Wake schools hope diversity training for teachers heads off racial tensions in halls
Posted August 29
Raleigh, N.C. — Racial tensions reached the boiling point in several Wake County schools last school year, so school leaders are trying get get out in front of the issue this year to address concerns.
Millbrook High School Principal Dana King said she stumbled across a tweet sent by one of her students on a Saturday night over the summer that used derogatory language to describe women.
"(It was) not exactly over the top, but edgy," King said.
When upset parents began calling her, she said, her first inclination was to let it slide. But she and every other principal in the Wake County Public School System had recently completed a two-day diversity training course, and she changed her mind.
"I thought, 'No, I can’t. I have to address it,'" she said. "I called the student and said, 'Do you realize what your tweet just did?' He was horrified, and he’s a senior and had no idea the repercussions of his words. He said, 'I’ll take it down immediately, and I will apologize,' and he did."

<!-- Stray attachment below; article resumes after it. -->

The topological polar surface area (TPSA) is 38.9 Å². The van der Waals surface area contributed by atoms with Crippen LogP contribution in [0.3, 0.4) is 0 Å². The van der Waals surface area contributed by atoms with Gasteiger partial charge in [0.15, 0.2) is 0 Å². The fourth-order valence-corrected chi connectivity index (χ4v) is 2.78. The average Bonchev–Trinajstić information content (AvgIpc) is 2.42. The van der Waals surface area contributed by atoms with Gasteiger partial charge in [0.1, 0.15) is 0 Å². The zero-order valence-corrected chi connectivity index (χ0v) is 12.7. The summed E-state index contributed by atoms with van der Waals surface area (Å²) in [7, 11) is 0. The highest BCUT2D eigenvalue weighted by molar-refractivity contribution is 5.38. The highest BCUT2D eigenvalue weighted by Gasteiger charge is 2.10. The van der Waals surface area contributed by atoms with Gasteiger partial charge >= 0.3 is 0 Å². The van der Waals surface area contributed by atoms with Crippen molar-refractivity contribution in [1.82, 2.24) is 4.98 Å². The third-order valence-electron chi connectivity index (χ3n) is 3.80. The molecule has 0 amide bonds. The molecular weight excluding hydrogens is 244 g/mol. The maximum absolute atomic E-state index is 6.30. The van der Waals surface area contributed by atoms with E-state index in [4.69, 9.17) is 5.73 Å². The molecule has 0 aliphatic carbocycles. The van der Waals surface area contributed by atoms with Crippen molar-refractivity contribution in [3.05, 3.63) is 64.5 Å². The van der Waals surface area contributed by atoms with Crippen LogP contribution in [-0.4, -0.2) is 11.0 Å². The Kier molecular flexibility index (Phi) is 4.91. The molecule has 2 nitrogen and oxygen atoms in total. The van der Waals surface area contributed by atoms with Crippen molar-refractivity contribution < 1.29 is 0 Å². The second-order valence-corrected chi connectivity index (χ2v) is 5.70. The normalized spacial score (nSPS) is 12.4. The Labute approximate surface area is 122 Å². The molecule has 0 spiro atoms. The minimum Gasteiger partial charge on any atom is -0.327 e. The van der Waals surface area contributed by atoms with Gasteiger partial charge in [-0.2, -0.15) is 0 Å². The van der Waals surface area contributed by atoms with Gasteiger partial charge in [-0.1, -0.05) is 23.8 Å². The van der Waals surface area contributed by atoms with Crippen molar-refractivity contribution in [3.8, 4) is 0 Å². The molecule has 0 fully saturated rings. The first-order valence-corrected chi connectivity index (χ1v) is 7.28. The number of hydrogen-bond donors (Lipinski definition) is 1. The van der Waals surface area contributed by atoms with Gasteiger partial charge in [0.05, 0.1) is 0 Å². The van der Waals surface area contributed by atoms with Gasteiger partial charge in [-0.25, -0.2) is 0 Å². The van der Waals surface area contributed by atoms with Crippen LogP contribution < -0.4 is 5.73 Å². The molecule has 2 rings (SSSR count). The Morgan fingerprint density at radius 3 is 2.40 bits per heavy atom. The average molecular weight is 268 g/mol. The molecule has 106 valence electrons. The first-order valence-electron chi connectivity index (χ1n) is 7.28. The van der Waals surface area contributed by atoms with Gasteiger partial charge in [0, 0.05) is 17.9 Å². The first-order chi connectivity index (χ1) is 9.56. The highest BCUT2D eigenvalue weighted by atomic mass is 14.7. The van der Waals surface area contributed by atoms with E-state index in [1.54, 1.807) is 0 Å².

The personal touch quickly defused the tension, King said, adding that she learned a valuable lesson she hopes to carry through the rest of the school year.
A series of racially charged incidents in Wake County schools last year – from accusations of racial bullying at Wake Forest High School to racial slurs and insensitive comments in online posts by students at Leesville Road Middle School and Apex Friendship High School – put diversity training at the top of the school district's priority list for this year.
As part of that, Millbrook High has hired a full-time social worker to address some of the cultural, non-academic concerns.
King said she hopes that her efforts to address diversity, inclusion and tolerance trickle down to faculty, staff and students.
"I try to be aware of my own cultural biases and try to figure out what's real and what's not real as far as student academic needs," she said.